Traditionally, a Bucket List records aspirational trips to unexplored destinations. Chartered client, Jeunesse Park, took a different route – literally – on her recent travels: she made her Bucket List all about seeing people who mean so much to her.Around the world in 90 days!
Traditionally, a Bucket List records aspirational trips to unexplored destinations. Chartered client, Jeunesse Park, took a different route – literally – on her recent travels: she made her Bucket List all about seeing people who mean so much to her. Here is Jeunesse’s account of her epic journey to connect with special people in her life. Be inspired!
I realised that, having worked so hard all my life, I had left little space for enjoying family and friendships. In recent years, I have lost my parents, my life partner and, in 2018, my close childhood friend and another two friends died. Other friends and family were facing transitions, and some were feeling a bit adrift, even depressed.
I decided to live life to the full while I can still walk, talk and think for myself, to revisit people I care deeply for and places I have lived. To finance my trip, I used money I earned running my family home (all children moved out years ago) as a BnB for four years. I bought a round-the-world trip, not more expensive than flying return to the furthest spot on the planet.
Here is a brief travelogue.
My first stop was London, beautiful in the summertime, where I visited a cousin I have loved since we were tiny girls. We now work together on a Bushman project that is close to our hearts. Together, off we went to Paris to drink wine, eat oysters, walk kilometres daily, chatter and laugh a lot.
The following destination was not my favourite, but it was where (it turns out) I was needed. My brother in Los Angeles needed input on some family issues. I always love seeing him and hope I helped.
A dear friend, the first ever Mexican Ambassador to South Africa who studied his Masters in the ‘greening’ of Mexico City via UNISA, invited me to visit Mexico City. He had translated my ‘Greening Booklet’ and distributed it to a million Mexican schools. I was delighted to stay with him and his wife and explore wonderful museums and galleries. The terrible pollution, and seeing my friend suffering from asthma, was disturbing, though. Like Cape Town, Mexico City is drying up and he introduced me to top water people in government. Some may join us in May 2019 at the W12 Congress in Cape Town for the first 12 major world cities running out of water.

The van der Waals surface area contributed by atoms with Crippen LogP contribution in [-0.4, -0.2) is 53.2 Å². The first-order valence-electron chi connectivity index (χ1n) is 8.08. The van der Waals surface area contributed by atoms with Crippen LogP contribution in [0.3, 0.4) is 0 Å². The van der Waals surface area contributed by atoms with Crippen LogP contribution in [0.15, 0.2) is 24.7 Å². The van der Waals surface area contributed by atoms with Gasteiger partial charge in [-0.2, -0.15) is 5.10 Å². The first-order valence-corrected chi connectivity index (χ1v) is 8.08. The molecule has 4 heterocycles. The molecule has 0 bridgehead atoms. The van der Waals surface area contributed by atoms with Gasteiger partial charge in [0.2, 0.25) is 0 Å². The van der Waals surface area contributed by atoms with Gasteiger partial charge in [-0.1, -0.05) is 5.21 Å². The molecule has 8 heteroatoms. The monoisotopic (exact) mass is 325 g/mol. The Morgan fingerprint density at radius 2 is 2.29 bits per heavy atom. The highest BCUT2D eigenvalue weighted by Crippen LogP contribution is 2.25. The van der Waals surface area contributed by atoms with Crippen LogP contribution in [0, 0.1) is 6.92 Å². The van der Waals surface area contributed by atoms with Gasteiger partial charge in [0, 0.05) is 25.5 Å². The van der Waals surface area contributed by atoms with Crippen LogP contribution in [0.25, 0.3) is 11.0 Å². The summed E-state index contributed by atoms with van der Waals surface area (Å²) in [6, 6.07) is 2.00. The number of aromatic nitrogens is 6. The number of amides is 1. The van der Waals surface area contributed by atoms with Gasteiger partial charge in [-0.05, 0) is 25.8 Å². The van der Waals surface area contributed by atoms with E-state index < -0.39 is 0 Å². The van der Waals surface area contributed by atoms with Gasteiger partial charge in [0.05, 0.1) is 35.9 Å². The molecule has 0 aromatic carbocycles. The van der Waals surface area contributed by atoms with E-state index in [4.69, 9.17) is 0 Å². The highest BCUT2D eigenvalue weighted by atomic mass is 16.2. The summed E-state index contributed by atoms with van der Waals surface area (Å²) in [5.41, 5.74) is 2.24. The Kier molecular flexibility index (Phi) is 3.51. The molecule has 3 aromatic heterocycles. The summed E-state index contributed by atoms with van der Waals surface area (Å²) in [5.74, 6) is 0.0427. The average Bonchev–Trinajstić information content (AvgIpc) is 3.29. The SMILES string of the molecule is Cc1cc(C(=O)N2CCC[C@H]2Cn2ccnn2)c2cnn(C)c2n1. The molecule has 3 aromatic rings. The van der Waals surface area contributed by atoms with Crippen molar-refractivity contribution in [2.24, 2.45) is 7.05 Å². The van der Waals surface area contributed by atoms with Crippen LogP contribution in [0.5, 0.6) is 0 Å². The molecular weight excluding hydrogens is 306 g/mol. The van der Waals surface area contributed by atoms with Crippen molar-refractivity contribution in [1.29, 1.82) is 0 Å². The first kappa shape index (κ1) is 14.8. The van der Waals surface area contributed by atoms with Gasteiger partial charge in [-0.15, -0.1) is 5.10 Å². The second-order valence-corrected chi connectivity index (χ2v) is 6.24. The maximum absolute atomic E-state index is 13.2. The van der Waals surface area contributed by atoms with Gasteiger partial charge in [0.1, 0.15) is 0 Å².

Back in the USA, I spent 10 days with my ex-husband. Forty years ago we had travelled across the country in a camper van. We had planned to camp in Yosemite National Park and for us then to drive north to Seattle, but the park was closed owing to raging fires. The North-West Pacific, full of beautiful natural places where I am most happy, was besieged by fires and choking smoke. This was truly, as the Plume app* describes it, an airpocalypse. We did find some lovely places to camp along the magnificent coast and engaged in fiery climate change, political and philosophical discussion en route. Our marriage had ended badly. This time, we resolved much: with time to chat, we heard each other’s side of the story and agreed that we are friends forever.
My next sojourn, beautiful Seattle, USA, where I had visited my uncle four years before while on a climate training with Al Gore. Back then I believed it was the last time I would see him, so was excited to celebrate his 90th birthday with him. He is quite deaf and succumbing to Alzheimer’s, though remembers his youth. He quipped, “I may be losing my mind and my hearing, but not my sense of humour!” We giggled and reminisced.
My next stopover was the garden island of Kauai, Hawaii, but climate change beleaguered me there, too. I had booked a small AirBnB between a beach and a river. On arrival, flood warnings greeted me as a hurricane approached. I relocated to a hotel, the hurricane was downgraded to a tropical storm and my beautiful Californian niece joined me for a week of hiking, cycling and swimming.
I next went to Sydney, Australia to connect with a great environmentalist friend and some family. I cruised the magnificent harbour with a young cousin and her new baby, swam in Byron Bay, where the water is so clear that I could see the flash of fish swimming around me, and walked McMasters Beach with another young pregnant cousin.
I visited relatives who had just lost their son and spent some time hugging trees on his birthday in his favourite spot at the Melbourne Botanical Gardens. His bereft mother, who had not ceased weeping, smiled for the first time. Such is the healing power in nature and in bonding with it and each other.
Finally, I stopped off in Bali for a week. My friend, Solar Marc, took me on his motor bike to visit an eco-village. We wore masks to filter out the terrible air pollution and though the seas were cleaner than when I was last there, the island is tragically nothing like the exquisite paradise I lived in in the 1970s.
I highly recommend such a relationship Bucket List. I was on my own, but was never lonely.
My most memorable moments were those spent with people and in nature. Many I stayed with said that I brought good energy and joy into their homes which, along with the feeling of closing circles of life, made this a most fulfilling trip.
I was present in each moment and really appreciated people in my life. Though I visited places I had lived before, I did not reminisce so much as reflect on who I had been then, who I am now, and how I can consciously live the rest of my life.